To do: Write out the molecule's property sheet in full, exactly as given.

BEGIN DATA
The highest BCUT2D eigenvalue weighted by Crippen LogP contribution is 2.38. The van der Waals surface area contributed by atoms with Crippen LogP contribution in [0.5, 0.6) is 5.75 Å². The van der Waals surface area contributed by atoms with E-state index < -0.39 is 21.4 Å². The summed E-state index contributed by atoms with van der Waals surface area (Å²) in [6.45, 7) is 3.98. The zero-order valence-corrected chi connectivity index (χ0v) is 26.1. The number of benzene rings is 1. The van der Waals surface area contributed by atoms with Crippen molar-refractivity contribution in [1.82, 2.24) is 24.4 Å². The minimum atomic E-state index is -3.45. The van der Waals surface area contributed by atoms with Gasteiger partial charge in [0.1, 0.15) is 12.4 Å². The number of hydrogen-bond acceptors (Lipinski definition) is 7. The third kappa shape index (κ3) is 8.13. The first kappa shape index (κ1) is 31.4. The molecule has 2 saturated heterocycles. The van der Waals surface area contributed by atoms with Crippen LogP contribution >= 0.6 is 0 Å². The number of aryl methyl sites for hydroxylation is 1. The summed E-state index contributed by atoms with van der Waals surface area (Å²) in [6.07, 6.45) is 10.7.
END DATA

The highest BCUT2D eigenvalue weighted by Crippen LogP contribution is 2.38. The van der Waals surface area contributed by atoms with Crippen LogP contribution in [0.5, 0.6) is 5.75 Å². The van der Waals surface area contributed by atoms with E-state index < -0.39 is 21.4 Å². The summed E-state index contributed by atoms with van der Waals surface area (Å²) in [6.45, 7) is 3.98. The zero-order valence-corrected chi connectivity index (χ0v) is 26.1. The number of benzene rings is 1. The van der Waals surface area contributed by atoms with Crippen molar-refractivity contribution in [1.82, 2.24) is 24.4 Å². The minimum atomic E-state index is -3.45. The van der Waals surface area contributed by atoms with Gasteiger partial charge in [0.1, 0.15) is 12.4 Å². The number of hydrogen-bond acceptors (Lipinski definition) is 7. The third kappa shape index (κ3) is 8.13. The first kappa shape index (κ1) is 31.4. The molecule has 2 saturated heterocycles. The van der Waals surface area contributed by atoms with Crippen LogP contribution >= 0.6 is 0 Å². The number of aryl methyl sites for hydroxylation is 1. The summed E-state index contributed by atoms with van der Waals surface area (Å²) in [6.07, 6.45) is 10.7.